It’s instructive to look at what a culture believes and completely deconstruct it. I find that we are lied to by the dominant culture on a regular basis; social media, media in general, all the images and words that we process in infinite doses teach us a version of reality which, I suspect, is skewed at best and completely false at worst.
One of the biggest assumptions that we carry around with us concerns the afterlife. You are taught to fall into two camps: the ‘scientist,’ who believes there is no rational basis for a belief in the continuation of consciousness, or the ‘believer’ who is either following a religious doctrine based on faith and ancient scripture or the ‘New Ager’ who has dragged the consciousness raising, flower power philosophies of the 1960s and 1970s into the present day. In the latter cases, you are considered by academics, intellectuals and amateur, ghost hunting ‘scientists’ nominally following a method, to be gullible or simply ignorant.
Is the choice really a scriptural ‘Heaven’, total obliteration or some fuzzy ‘white light’ scenario where you are kindly judged by a benevolent God who gently leads you into a non-denominational paradise where your loved ones await you? Do any of these versions make sense of the life you are living? For me, these are not real alternatives but fantasies generated by tradition or desire. I see things quite differently. For one, I tend to think that Heaven and Hell were always meant to be allegorical, describing a state of mind rather than a state of being ‘somewhere else.’ We create Hell on Earth on a regular basis. In fact, it is relatively easy to find Hell if you listen to the news or frequent social media sites. As you navigate the photos of starving children, abused and beaten dogs and melting ice populated with dying polar bears, it seems that God took off a long time ago.
Unless Hell is right here, right now. Why are some of us in Hell when others are so close to Heaven? I don’t know. Maybe God is watching to see what we do. Do we ignore evil in all of its forms? Do we make an attempt, no matter how seemingly futile, to provide comfort and aid?
If Hell is here, surely Heaven is, too. We know that when we hold our child or sleep surrounded by our devoted pets or when we simply contemplate the stunning beauty of nature. Both Hell and Heaven are states of mind that lead to states of being. We can visit both places whenever we want. Sometimes, you can visit Hell simply with one, destructive, pernicious thought. The opposite applies, too.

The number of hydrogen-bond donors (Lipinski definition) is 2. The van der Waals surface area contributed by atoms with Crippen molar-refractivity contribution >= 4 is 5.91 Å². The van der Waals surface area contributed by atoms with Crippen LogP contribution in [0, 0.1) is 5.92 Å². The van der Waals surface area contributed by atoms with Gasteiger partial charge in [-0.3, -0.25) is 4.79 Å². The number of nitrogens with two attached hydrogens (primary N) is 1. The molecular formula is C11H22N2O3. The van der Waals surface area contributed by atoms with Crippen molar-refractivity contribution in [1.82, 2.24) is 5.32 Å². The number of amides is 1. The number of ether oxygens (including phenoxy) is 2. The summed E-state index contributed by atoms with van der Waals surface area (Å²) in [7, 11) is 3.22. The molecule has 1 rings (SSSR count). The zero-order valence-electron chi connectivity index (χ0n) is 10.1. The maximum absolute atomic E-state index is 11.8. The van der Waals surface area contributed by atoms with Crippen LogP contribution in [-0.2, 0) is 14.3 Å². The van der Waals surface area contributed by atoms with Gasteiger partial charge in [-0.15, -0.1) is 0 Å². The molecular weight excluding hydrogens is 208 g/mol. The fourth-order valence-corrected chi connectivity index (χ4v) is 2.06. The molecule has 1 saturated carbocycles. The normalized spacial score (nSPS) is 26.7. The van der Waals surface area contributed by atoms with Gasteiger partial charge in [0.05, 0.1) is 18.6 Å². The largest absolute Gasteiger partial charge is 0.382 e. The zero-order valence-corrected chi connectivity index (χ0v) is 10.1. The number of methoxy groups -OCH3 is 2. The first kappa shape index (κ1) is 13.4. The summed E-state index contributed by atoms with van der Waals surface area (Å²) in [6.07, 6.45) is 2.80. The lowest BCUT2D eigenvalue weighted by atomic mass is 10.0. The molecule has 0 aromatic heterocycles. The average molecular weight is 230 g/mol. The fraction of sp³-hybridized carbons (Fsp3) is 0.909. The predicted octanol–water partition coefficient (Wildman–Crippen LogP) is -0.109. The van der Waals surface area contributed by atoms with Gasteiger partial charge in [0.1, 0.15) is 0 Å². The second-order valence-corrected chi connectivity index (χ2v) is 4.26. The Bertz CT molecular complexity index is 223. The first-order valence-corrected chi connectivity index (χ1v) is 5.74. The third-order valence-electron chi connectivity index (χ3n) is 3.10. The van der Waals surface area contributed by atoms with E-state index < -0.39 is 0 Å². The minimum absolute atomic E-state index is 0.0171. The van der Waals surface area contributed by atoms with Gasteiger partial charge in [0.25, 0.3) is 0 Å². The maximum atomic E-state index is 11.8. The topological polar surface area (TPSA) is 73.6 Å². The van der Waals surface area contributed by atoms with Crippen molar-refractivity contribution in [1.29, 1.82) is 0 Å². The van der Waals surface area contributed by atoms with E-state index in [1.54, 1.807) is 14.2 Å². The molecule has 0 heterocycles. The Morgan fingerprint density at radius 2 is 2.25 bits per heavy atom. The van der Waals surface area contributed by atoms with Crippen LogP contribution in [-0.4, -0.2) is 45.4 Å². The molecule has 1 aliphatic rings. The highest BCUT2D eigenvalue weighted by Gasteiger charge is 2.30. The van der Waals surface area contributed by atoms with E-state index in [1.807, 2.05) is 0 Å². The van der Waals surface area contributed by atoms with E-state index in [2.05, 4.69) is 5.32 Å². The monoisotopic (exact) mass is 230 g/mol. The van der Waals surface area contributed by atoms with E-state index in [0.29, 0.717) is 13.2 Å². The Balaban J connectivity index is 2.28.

The Afterlife is not After. It is right here, right now, all of the time. Death, that big, scary concept that keeps us all running in a million directions attempting to evade or outwit it, is a minimal experience that has deluded us all. I remember death. I revisit past deaths in dreams. I have a repeating dream where I realize that I am about to die, and I experience all the terror of the death, usually the one where a giant wave sweeps me out to sea and drowns me. The fascinating aspect of those dreams is that after I die, I realize that I didn’t die. There is this huge sense of relief of having endured the physical death only to come out of it as alive, or more so, that I was before. The second life is completely devoid of fear. I realize that death is an experience, but not a final reality. When I realize this in these repeated dreams, I also feel that I wasted most of my life fearing something that didn’t change anything about me at all.
Piecing together dreams and memories of before I was born, it seems that we ‘wake up’ to a very similar reality with exactly the same identity and personality blueprint. The circumstances are different. But I am the same. Or, as Ortega y Gasset put it, “Yo soy yo y mis circunstancias” (I am myself and my circumstances). I find this to be the most succinct and perfect way of understanding identity. You have always been, and always will be, you; only your backdrop changes. The fact that I can’t explain how this works–whether this is reincarnation, transmigration of souls, or something else–does not invalidate it. There are some things you know on the deepest level of your soul, at the level of your basic humanity, in the blueprint that God (or Spirit) created and that you spend lifetimes attempting to figure out.
There is this deeper reality that invalidates death. I think we all know that it’s there, like a memory that we intuit but can’t capture, an experience we had but can’t put into words. It’s that feeling when you walk down a street you have never seen in this life, yet you can predict every landmark around the bend. It’s when you know something before it happens. It is also when time seems to be the strangest illusion of all, always appearing to move forward, even as you float in a matrix of eternity.
–Kirsten A. Thorne, PhD/PHW